For weekend trips, we had to think ahead. Thankfully, most of our weekend trips were to visit my parents, and they had no issue with us washing diapers as needed. And, with 17-22 diapers and a couple of sposies for overnight, we could often make it through a weekend without needing to wash anyway. Yet, if washing were not possible, then we’d either leave the cloth at home or just supplement with sposies. No big deal. We have a large size Planet Wise wet bag that we use for weekends away (or longer!)

The Toddler

Diapering a toddler has been a bit different than diapering an infant. On the “pros” side, the one-size has sure proven itself. It still amazes me that Poppy wears the same diapers that she did when she was so super tiny!

Our only real struggle with cloth has been the annoying leaks. We struggled with leaks more as Poppy got older, and we ultimately had to buy more absorbent liners to use in her diapers. We also try to check her diaper frequently to keep it from getting super saturated (not a bad thing, in my opinion, as it surely keeps her skin healthier!) Recently, we’ve also switched to using sposies during her nap time, too. Again, not really a big deal in the big scheme of things, but leaks are annoying! I’m sure we could have dealt with the problem more effectively, but I guess we found what worked for us!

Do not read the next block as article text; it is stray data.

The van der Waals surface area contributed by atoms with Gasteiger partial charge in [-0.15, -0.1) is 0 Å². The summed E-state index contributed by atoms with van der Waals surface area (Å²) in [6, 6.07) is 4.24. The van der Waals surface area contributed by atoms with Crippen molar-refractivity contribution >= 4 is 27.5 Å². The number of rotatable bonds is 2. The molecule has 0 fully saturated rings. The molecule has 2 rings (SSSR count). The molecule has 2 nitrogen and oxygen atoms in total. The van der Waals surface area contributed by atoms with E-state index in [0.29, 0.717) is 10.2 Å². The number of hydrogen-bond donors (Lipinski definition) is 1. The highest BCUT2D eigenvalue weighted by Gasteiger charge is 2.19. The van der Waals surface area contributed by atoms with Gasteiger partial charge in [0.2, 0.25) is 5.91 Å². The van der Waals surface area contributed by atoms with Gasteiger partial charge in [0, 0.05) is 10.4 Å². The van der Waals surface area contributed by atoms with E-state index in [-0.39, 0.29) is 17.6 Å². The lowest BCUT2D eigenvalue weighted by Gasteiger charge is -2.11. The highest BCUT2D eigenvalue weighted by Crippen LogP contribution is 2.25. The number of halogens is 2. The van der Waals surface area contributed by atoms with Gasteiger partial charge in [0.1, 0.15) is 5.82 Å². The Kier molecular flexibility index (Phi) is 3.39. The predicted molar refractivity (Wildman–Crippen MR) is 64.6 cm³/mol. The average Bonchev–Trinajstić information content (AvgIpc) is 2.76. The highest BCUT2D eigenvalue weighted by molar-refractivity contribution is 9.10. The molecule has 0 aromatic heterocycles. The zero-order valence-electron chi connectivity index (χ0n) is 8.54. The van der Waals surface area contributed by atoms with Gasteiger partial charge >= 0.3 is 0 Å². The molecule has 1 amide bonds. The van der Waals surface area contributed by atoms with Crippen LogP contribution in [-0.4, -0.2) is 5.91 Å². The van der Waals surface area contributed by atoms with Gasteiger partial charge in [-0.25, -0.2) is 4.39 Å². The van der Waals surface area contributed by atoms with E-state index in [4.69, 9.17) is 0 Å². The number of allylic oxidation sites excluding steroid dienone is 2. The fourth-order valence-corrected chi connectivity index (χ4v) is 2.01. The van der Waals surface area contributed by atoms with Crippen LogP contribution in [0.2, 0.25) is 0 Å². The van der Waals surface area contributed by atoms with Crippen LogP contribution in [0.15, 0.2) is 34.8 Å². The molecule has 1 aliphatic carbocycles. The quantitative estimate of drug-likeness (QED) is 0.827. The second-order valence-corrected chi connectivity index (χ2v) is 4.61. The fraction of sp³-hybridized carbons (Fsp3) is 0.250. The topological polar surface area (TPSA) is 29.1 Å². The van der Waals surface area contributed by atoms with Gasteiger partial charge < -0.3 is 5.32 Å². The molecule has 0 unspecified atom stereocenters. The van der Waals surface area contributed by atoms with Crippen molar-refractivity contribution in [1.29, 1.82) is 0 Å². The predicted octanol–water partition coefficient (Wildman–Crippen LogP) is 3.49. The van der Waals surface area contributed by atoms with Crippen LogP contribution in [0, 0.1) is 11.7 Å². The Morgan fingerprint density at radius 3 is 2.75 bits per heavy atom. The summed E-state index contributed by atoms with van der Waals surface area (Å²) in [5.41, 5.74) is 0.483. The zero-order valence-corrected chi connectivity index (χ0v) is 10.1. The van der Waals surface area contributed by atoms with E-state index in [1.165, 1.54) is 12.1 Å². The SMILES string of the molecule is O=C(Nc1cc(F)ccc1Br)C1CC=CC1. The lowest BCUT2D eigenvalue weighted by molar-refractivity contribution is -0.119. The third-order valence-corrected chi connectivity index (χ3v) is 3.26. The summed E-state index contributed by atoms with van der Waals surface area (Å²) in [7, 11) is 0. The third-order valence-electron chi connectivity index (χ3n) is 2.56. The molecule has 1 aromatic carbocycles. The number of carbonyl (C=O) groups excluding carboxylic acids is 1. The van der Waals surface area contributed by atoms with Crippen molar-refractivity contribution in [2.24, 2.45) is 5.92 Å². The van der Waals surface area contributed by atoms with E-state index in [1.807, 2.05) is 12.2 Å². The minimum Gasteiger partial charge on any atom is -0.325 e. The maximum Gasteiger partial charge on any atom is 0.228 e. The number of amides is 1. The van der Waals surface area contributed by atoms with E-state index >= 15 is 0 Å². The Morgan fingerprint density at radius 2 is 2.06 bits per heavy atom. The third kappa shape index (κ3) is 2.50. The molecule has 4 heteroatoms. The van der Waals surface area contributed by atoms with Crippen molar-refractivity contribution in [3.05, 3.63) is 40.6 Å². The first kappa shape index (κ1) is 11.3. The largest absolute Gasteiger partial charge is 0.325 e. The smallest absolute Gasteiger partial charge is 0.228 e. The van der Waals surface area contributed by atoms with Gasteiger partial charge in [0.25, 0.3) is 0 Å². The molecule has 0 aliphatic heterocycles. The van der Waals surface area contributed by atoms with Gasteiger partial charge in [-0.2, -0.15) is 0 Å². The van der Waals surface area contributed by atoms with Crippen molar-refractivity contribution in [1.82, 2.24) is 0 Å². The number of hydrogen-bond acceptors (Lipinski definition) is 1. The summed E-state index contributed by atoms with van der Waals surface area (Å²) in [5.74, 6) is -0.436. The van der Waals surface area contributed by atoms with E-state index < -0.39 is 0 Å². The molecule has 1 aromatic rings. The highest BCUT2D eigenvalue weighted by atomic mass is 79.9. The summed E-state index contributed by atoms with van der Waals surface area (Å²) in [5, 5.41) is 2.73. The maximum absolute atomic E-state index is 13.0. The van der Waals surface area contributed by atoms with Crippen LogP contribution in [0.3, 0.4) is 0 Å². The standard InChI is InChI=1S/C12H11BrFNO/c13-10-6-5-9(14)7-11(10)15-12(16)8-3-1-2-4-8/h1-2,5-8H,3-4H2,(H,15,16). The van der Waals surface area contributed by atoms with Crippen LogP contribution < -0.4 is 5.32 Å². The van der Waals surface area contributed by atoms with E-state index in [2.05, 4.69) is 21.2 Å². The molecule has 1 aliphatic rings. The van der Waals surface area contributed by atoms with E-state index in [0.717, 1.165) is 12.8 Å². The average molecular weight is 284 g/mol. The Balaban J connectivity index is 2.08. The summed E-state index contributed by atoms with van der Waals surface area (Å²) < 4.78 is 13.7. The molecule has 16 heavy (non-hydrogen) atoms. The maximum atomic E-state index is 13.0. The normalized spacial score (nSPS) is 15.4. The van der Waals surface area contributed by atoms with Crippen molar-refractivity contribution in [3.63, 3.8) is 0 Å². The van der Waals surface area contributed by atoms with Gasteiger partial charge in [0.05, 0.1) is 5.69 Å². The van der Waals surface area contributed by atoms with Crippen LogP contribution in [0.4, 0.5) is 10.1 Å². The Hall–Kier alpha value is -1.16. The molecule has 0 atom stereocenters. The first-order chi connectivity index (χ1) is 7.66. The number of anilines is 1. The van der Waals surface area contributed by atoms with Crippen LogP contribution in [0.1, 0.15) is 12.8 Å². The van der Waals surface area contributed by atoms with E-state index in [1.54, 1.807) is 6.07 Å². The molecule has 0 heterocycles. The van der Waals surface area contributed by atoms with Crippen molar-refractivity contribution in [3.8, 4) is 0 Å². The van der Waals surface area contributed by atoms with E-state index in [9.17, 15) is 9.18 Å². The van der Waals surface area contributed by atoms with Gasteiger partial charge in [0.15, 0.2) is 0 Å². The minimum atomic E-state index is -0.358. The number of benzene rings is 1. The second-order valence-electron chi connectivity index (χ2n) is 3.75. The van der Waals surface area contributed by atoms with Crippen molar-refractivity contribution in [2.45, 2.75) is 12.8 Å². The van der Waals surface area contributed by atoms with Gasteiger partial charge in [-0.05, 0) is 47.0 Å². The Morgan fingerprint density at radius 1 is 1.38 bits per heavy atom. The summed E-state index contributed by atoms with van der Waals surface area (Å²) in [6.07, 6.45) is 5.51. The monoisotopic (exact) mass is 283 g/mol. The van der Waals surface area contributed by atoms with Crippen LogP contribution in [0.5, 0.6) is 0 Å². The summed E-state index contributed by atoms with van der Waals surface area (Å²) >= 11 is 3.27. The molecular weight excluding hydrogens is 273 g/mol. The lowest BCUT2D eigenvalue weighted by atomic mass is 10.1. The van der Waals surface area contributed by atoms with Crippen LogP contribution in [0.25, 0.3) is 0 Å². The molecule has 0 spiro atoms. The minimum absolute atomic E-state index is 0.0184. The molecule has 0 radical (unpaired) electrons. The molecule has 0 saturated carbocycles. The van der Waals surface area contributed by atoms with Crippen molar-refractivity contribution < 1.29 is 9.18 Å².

Baby Noey wearing her fancy panties :)

Baby Poppy wearing her fancy panties 🙂

The Savings

Honestly, I haven’t calculated our savings by using cloth diapers for two years. It would be really cool to do so sometime, though. I’m sure I’d be pleased with what I found. What I do know, however, is that by the time we spent the $270 on our cloth diaper stash when Poppy was still quite young, we calculated that we had already spent roughly the same on disposables.

I know that’s not a fair way to continue to calculate our savings. Those early days, we went through so many diapers ensuring that our newborn’s bottom stayed clean. Still, it was a real eye-opener for us and helped incentivize us to stay the course with the cloth.

*****

Do you use cloth diapers? What works best for you? If you don’t use them, have you ever considered trying them?

Losing Parsley